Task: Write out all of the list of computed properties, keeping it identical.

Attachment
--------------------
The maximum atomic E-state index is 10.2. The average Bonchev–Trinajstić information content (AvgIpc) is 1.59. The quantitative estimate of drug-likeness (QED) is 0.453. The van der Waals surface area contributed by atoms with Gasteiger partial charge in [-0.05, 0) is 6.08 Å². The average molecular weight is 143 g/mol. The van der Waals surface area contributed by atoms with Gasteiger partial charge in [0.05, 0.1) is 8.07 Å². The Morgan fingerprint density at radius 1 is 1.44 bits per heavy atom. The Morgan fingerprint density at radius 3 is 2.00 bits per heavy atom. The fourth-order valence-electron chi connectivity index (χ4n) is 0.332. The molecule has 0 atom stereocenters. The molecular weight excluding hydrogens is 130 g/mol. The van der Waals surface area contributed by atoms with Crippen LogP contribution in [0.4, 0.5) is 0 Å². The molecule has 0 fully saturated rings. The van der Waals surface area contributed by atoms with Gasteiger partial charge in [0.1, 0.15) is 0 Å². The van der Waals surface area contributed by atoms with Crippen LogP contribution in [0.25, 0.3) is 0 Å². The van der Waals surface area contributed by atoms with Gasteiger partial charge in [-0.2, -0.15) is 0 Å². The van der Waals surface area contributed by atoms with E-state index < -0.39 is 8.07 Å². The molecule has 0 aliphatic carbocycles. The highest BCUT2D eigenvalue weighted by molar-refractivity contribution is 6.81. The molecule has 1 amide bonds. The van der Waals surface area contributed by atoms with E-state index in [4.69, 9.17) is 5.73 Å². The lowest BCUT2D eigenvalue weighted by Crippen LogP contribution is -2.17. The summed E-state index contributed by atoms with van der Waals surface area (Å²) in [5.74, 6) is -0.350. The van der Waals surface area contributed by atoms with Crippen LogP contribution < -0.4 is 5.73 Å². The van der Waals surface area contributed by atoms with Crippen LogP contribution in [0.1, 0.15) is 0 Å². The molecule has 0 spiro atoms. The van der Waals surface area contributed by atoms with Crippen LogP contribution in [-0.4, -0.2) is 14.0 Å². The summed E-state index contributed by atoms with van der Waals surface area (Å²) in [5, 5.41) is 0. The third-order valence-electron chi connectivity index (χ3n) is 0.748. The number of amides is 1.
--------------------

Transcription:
The maximum atomic E-state index is 10.2. The average Bonchev–Trinajstić information content (AvgIpc) is 1.59. The quantitative estimate of drug-likeness (QED) is 0.453. The van der Waals surface area contributed by atoms with Gasteiger partial charge in [-0.05, 0) is 6.08 Å². The average molecular weight is 143 g/mol. The van der Waals surface area contributed by atoms with Gasteiger partial charge in [0.05, 0.1) is 8.07 Å². The Morgan fingerprint density at radius 1 is 1.44 bits per heavy atom. The Morgan fingerprint density at radius 3 is 2.00 bits per heavy atom. The fourth-order valence-electron chi connectivity index (χ4n) is 0.332. The molecule has 0 atom stereocenters. The molecular weight excluding hydrogens is 130 g/mol. The van der Waals surface area contributed by atoms with Crippen LogP contribution in [0.4, 0.5) is 0 Å². The molecule has 0 fully saturated rings. The van der Waals surface area contributed by atoms with Gasteiger partial charge in [0.1, 0.15) is 0 Å². The van der Waals surface area contributed by atoms with Crippen LogP contribution in [0.25, 0.3) is 0 Å². The van der Waals surface area contributed by atoms with Gasteiger partial charge in [-0.2, -0.15) is 0 Å². The van der Waals surface area contributed by atoms with E-state index < -0.39 is 8.07 Å². The molecule has 0 aliphatic carbocycles. The highest BCUT2D eigenvalue weighted by molar-refractivity contribution is 6.81. The molecule has 1 amide bonds. The van der Waals surface area contributed by atoms with E-state index in [4.69, 9.17) is 5.73 Å². The lowest BCUT2D eigenvalue weighted by Crippen LogP contribution is -2.17. The summed E-state index contributed by atoms with van der Waals surface area (Å²) in [5.74, 6) is -0.350. The van der Waals surface area contributed by atoms with Crippen LogP contribution < -0.4 is 5.73 Å². The van der Waals surface area contributed by atoms with Crippen LogP contribution in [0.1, 0.15) is 0 Å². The molecule has 0 spiro atoms. The van der Waals surface area contributed by atoms with Crippen LogP contribution in [-0.4, -0.2) is 14.0 Å². The summed E-state index contributed by atoms with van der Waals surface area (Å²) in [5, 5.41) is 0. The third-order valence-electron chi connectivity index (χ3n) is 0.748. The number of amides is 1.